Covent Garden is one of the most recognized and popular areas in London. One of the most prominent features of the area is the theater and street performances which take place. Despite the modern shops and cafes that are located in every corner, there is still a clear sense of what London was like 100 or 150 years ago. Street shows and rose sellers were popular then as well. It is no coincidence that the best and most successful street performances in the city are concentrated here. The actors in the compound undergo auditions and only the best are accepted.
After seeing the colorful street performances of the complex, you can look at the square of the seven dials (the whole area is called "the seven dials" - not only the square itself, but also the seven streets emerging from it). In the past, this area was very poor and in fact was one of the inferior areas of London riddled with crime. At that time, seven families could live in one building without electricity or running water. Today there are prestigious boutiques, excellent coffee shops and restaurants. However at that time, these stores sold second-hand items in completely worn condition.
Also, note the Royal Opera House located in the area. Next to it you will see four red telephone booths and a gorgeous dancer statue - a perfect picture for your next Instagram!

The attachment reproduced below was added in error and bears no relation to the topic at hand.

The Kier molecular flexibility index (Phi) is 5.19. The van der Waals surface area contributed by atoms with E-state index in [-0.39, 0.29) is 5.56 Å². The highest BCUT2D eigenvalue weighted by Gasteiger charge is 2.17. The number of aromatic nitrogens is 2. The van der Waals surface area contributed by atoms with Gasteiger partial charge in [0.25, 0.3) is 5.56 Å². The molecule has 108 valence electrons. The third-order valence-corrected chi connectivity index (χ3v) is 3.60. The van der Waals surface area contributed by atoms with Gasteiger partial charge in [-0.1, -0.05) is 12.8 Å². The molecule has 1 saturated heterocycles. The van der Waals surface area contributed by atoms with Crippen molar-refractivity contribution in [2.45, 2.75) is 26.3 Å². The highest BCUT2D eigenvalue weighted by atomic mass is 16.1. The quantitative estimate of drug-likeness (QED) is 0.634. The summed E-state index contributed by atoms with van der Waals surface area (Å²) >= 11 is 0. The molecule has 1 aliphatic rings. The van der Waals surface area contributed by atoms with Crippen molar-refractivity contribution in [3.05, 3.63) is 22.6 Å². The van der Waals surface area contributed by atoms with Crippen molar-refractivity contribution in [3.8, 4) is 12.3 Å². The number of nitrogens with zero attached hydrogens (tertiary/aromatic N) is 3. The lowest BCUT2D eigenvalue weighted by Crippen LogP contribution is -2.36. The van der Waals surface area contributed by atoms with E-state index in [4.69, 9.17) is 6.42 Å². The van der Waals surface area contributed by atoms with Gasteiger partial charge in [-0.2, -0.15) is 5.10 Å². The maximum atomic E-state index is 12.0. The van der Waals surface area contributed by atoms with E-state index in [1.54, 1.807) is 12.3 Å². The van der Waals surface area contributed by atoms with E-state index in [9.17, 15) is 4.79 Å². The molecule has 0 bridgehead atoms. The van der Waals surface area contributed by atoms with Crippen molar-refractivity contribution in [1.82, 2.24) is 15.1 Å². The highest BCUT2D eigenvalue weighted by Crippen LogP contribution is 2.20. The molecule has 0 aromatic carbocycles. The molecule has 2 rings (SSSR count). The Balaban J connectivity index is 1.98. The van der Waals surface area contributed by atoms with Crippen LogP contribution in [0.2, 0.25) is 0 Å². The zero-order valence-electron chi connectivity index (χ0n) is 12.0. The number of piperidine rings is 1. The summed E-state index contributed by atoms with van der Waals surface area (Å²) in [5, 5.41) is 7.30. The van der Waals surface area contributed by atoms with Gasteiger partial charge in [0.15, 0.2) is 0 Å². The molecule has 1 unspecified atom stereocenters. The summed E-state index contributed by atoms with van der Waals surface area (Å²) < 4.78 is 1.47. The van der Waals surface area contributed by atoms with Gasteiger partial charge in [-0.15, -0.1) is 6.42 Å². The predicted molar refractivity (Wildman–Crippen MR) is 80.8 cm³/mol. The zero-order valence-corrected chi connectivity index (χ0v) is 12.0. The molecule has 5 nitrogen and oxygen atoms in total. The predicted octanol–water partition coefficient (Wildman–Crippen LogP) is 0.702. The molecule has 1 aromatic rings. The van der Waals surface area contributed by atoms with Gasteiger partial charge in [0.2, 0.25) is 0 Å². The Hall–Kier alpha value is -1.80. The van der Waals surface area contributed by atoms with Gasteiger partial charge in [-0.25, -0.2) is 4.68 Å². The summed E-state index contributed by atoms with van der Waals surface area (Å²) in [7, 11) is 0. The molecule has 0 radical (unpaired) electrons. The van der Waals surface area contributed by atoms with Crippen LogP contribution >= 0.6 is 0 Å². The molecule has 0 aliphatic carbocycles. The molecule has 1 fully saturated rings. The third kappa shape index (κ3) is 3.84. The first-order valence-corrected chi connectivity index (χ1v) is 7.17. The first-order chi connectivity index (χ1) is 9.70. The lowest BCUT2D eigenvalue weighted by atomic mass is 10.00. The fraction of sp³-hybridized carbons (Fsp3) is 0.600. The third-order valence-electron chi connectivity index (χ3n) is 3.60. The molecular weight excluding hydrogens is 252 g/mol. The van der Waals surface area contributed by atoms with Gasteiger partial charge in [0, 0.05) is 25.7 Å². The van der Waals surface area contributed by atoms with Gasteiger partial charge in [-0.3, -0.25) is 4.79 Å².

This genre has remained popular to this day. New lyrics were fitted to popular ballad tunes, known arias of the time, church hymns and folk songs.
The success of the project provided the capital sum enabling the establishment of the first Royal Theater which opened on December 7, 1732. During its first 100 years, the theater was used mainly for plays. Covent Garden, along with the Drury Lane Theater, were the only theaters to own exclusive rights to a drama show in London.
Handel’s operas were the first serious musical creations played at Covent Garden. From 1735 to 1759, these works maintained opera seasons regularly. Handel’s organ was bequeathed to John Rich, the same actor and theater director mentioned earlier. The organ was then placed in a prominent spot on the stage at Covent Garden. However, as a result of a fire in 1808, the organ was destroyed among many other valuable items in the theater.